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Supply Chain | Battling Back

09.06.17 | Lawrence J. Gross, Supply Chain

Carload volumes are stronger than they were last year but remain well below 2015's numbers. Intermodal shipments, meanwhile, are up considerably over last year.

After an extremely difficult 2016, things have improved significantly thus far in 2017 for the nation's railroads. But the popular perception of the strength of the current carload recovery may be overstated, and caution is indicated. Now the question is, where to from here? And what are the implications of the new Trump administration and its policies? Will they help Make Carload Great Again?

Carload: Steady but stagnant
The rail headlines certainly look favorable. According to Association of American Railroads (AAR) data, North American carloads excluding intermodal units were up a very solid 7.6 percent in the first half of 2017 versus the same period in the prior year. But that doesn't necessarily indicate that we're seeing current growth.

In the near term, we see little catalyst for improvement. Despite its recent losses, coal still remains the single most important commodity in terms of carloads, accounting for one in four originations in the second quarter. The Trump administration has made rejuvenating the coal industry a top priority and has rolled back some federal regulations affecting that industry. Our view is that such actions will have only a very limited effect, because the problem with coal is primarily economic, not regulatory. Well-priced natural gas is displacing coal as the primary fuel for electric-power generation. With the Trump administration also rolling back regulations on fossil fuels in general and fracking in particular, we don't see the fundamental problem for coal changing much. The decline in coal shipments may slow for a while, but any rebound will be short-lived, in our view.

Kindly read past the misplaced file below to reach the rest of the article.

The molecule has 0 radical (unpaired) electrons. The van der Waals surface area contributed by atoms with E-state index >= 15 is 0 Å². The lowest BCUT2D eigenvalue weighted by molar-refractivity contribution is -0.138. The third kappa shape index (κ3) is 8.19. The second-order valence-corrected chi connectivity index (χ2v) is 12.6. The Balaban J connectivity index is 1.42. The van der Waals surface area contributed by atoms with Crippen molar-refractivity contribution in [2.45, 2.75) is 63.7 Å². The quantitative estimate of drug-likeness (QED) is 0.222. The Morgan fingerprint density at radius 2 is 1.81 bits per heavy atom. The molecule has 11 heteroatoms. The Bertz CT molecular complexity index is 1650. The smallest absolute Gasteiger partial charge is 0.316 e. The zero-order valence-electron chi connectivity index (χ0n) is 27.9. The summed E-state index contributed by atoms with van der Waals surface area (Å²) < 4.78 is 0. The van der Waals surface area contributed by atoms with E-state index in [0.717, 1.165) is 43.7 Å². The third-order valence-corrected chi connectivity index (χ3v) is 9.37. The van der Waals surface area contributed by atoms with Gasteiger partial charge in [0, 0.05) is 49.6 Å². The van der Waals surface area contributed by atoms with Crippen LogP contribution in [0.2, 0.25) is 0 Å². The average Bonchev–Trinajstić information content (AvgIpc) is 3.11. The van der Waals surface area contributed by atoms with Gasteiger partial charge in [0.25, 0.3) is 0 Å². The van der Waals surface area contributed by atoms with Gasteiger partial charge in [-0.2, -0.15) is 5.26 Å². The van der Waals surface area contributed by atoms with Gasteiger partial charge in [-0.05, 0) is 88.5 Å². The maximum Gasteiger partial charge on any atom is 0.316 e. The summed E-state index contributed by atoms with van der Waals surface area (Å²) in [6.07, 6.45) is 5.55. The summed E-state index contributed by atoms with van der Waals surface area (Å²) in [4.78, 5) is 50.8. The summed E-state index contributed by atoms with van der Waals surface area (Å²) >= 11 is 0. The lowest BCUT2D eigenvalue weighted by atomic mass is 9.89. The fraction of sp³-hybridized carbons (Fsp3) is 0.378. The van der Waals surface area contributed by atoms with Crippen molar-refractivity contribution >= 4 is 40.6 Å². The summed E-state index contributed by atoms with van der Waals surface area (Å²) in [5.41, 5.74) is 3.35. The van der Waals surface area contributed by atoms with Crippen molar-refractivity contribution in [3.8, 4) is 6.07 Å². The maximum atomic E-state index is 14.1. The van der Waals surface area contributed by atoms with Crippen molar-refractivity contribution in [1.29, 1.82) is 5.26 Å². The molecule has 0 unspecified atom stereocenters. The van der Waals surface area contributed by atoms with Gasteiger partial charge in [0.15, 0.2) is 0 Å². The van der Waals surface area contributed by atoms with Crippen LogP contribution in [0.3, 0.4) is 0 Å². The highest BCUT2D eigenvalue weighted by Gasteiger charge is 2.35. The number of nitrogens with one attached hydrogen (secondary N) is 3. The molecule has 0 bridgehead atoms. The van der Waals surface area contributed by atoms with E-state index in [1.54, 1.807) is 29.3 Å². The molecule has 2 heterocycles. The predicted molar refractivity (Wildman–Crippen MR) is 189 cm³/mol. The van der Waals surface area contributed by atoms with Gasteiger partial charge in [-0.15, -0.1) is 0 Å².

One positive for rail is the elevated demand for the movement of frack sand. More wells are being drilled and more frack sand is being used per well, causing shipments to rise. This dynamic should continue, although a threat is posed by drillers who continue to experiment with the use of cheaper, locally sourced "brown sand" as a lower-cost replacement for the prized, sharp-edged "white sand" that currently is often moved long distances by rail to reach the wellheads.

Intermodal: Volume on the upswing
Last year was also a tough one for intermodal, with total North American volume declining 2.1 percent versus the prior year, according to data from the Intermodal Association of North America (IANA) - the first such decline since the Great Recession. But the current intermodal picture is brighter.

FTR Transportation Intelligence is forecasting a continuing acceleration for domestic intermodal over the balance of 2017. While we don't expect an increase in the pace of growth in the economy, we are projecting that truck capacity will tighten as the implementation date for the electronic logging device mandate in December approaches. How tight things will get and how fast the process will unfold are difficult questions to answer. We believe that capacity will get quite tight but not critically so, with the biggest effects to be felt in 2018. But intermodal should stand to benefit as we roll into the 2017 peak season, as shippers will use the intermodal option to ensure access to well-priced capacity.

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